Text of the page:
Meridian Star

November 22, 2012

What I am REALLY thankful forĀ 

By Otha Barham
The Meridian Star

MERIDIAN — It's Thanksgiving. Today's turkey hunters have to bag the wild Thanksgiving turkey in the spring and put it in a freezer for the big November day because there is no legal fall turkey season around here.

    When Thanksgiving Day arrives, we hunters have teary-eyed memories of just how thankful we really are - to have survived last spring's season! Here is an account I penned one spring while recovering from a hunt.

    I can live with the mosquitoes; I just spray on more mosquito stuff. I can survive the heat; it helps me appreciate winter. I don’t grumble when the alarm clock rings at 3:30 a.m. for the 26th day in a row; I am grateful to live another day. I have to forget the rattlesnakes that want my leg flesh; they have to eat too. But what I hate are the mountains. Mountains these days have become so steep a turkey hunter, in getting up the side of one, risks cardiac arrest.

    “But you hunt turkeys in East Mississippi,” you say. “All we have here are a few hills.” Not true! I know a mountain when I climb one. We have a few scattered hills in East Mississippi, but we have lots and lots of mountains. Follow me in the turkey woods a couple of days and you will no longer insult the local mountains by calling them hills.

    What I want to know is why it is we have to have mountain here, of all places? Mountains should be...uh..., well, in the mountains. What is more, the mountains hereabouts almost all used to be hills. The things grow! They do it at night when no one is looking. Just this week I almost fell off a mountain that I once skipped over with ease when it was just a hill only 30 years ago.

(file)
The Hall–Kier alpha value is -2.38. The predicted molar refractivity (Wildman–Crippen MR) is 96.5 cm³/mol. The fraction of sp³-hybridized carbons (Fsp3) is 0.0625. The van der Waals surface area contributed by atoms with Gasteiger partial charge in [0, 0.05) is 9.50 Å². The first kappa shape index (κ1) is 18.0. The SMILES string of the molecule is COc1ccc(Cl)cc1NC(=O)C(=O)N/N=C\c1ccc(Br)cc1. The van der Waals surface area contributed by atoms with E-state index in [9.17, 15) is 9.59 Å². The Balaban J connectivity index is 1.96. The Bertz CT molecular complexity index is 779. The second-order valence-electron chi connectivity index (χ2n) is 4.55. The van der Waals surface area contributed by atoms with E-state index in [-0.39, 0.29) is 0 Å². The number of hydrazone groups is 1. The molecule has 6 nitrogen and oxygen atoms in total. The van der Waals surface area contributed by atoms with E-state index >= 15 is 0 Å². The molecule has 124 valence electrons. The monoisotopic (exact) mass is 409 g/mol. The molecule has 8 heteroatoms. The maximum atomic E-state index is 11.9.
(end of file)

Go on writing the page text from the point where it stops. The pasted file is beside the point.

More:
You want to know the difference between a hill and a mountain? The side of a hill is steep. The side of a mountain is really, really steep. Our local mountains are so steep that one can pick hickory nuts from the tops of 60 foot trees while standing on the ground. The other day I saw a squirrel crawling along the ground up the side of a mountain so steep that he rested now and then by hanging onto the side of trees!

    Just this morning, while clinging to a mountain laurel branch in order not to fall from the mountain and never be heard from again, I decided that if I lived I would write this stuff down as a  protest against the proliferation of mountains that "grow" all across the muddy flats of the Deep South. Most of my text came to me as I attempted to stand up on the mountainside. While I was vertical alright, there was nothing but air under my feet, which instead of supporting me had, of necessity, deferred to my hands - which now clung desperately to the fragile limb that was my link between life and death. I remember whispering to myself, “This is turkey hunting?”

    Now that I am safe at home and have had a hot shower, I am softening a little (precious little) on the mountains in my turkey woods. I got to thinking what if God hadn’t made mountains there in the turkey woods. What would be there in their place? Probably briar patches and muddy sloughs and stuff. But maybe, to appease us turkey hunters, why couldn't He or She just have made a bunch of hills?

    Okay, it’s really not the mountains I hate. They are really beautiful. It's how hard the beautiful darn things are to climb when my Thanksgiving turkey is gobbling up there!